- A plastic surgeon assessed with low confidence that I might have an entrapped nerve although he could not corroborate that with the small dime sized thickening in the area of typical plantar fasciitis fissures. He offered to move the branch or terminus area of the surrounding nerve and implant it into a different portion of my foot or leg.
    - An orthopedic that performed the hydrodisection didn't think the thickening shown on the ultrasound could be a cyst or fibrosis and thought it was more likely to be some kind of nerve or vein compartmentalization. (Pain subsided for about 16 hours after procedure)
    - Aside from this, individual healthcare providers that weren't interested in my history assumed plantar fasciitis.

    8. Is it affecting your ability to work or play sport?
    Affecting my ability to simply walk around the house. I can no longer "tough it out" at this age and the recovery period from walking around the grocery store with my wife is days and no longer hours. I can mountain bike with minimal weight bearing thus minimal pain, but I have to carefully choose what I hike, lift, or how I train in the gym.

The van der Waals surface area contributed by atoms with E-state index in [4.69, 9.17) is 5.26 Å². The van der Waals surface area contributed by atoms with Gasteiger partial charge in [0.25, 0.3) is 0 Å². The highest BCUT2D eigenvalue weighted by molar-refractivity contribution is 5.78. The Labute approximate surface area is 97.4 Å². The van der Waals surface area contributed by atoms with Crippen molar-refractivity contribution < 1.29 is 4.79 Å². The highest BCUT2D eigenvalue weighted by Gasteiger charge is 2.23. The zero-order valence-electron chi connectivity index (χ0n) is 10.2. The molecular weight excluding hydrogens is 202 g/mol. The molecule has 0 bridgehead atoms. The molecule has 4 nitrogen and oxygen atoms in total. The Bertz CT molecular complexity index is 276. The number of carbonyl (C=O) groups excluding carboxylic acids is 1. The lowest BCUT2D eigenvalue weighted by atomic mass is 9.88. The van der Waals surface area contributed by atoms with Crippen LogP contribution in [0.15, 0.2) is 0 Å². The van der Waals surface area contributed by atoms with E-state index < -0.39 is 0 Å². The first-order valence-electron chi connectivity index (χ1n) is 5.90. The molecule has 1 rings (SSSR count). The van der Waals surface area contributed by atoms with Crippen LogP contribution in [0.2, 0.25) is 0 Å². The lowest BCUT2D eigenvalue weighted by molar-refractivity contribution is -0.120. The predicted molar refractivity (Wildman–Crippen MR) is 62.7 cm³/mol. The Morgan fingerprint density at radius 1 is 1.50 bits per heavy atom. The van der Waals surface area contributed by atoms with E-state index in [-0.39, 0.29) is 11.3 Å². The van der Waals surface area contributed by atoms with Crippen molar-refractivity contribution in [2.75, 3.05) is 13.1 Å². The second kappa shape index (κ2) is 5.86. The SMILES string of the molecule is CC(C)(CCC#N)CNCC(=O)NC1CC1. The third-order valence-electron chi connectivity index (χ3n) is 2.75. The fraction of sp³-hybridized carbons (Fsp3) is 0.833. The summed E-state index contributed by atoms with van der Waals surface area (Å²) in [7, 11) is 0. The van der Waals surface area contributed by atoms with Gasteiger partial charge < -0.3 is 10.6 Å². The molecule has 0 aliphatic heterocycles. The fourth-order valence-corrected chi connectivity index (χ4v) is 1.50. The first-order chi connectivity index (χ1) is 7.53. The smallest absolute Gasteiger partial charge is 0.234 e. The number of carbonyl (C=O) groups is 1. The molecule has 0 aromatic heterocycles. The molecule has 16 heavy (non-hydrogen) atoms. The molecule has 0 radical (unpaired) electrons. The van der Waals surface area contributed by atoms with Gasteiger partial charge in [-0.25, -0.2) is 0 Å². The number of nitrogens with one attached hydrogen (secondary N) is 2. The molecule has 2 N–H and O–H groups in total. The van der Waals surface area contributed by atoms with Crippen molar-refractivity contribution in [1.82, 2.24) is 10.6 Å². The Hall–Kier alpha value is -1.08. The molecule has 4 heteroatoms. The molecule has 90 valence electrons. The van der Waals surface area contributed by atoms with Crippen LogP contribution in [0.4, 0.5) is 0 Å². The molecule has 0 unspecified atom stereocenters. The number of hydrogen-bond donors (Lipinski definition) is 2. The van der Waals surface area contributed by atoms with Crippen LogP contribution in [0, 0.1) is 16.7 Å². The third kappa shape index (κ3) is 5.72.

9. Do you have any other sorts of symptoms?
    No radiating or shooting pain from foot. No foot drop symptoms. Mild to severe sciatica.

    10. What country you are in (different countries have different health systems; different scopes of practice of different disciplines; access to care might be different)
    USA. I have access to any and all doctors. I am able and willing to see any specialist out of pocket or w/ insurance.
  2. Craig Payne

    Craig Payne Super Moderator

    Where do you live - see if I know of anyone near by worth seeing.
  3. KLD

    KLD New Member

    Thank you Craig. I live in Seattle WA, but am willing to fly anywhere for help.
  4. KLD

    KLD New Member

    There doesn't seem to be an option to edit the original post but I forgot to mention:
    -I have a slight heel pad adipose tissue displacement in the affected foot. In photography my right heel appears 15% bigger than the left and there is a medial spilling out of the pad.
    - I'm not convinced its a simple nerve issue since I got significant relief when a physical therapist supported the heel fat pad with leukotape in an elaborate taping pattern. I did this successfully for about 2 weeks before developing a nerve pain in the back of the hell at a bony feature. I also get a little relief from using an "x-brace" from amazon.

    Attached Files:

  5. Craig Payne

    Craig Payne Super Moderator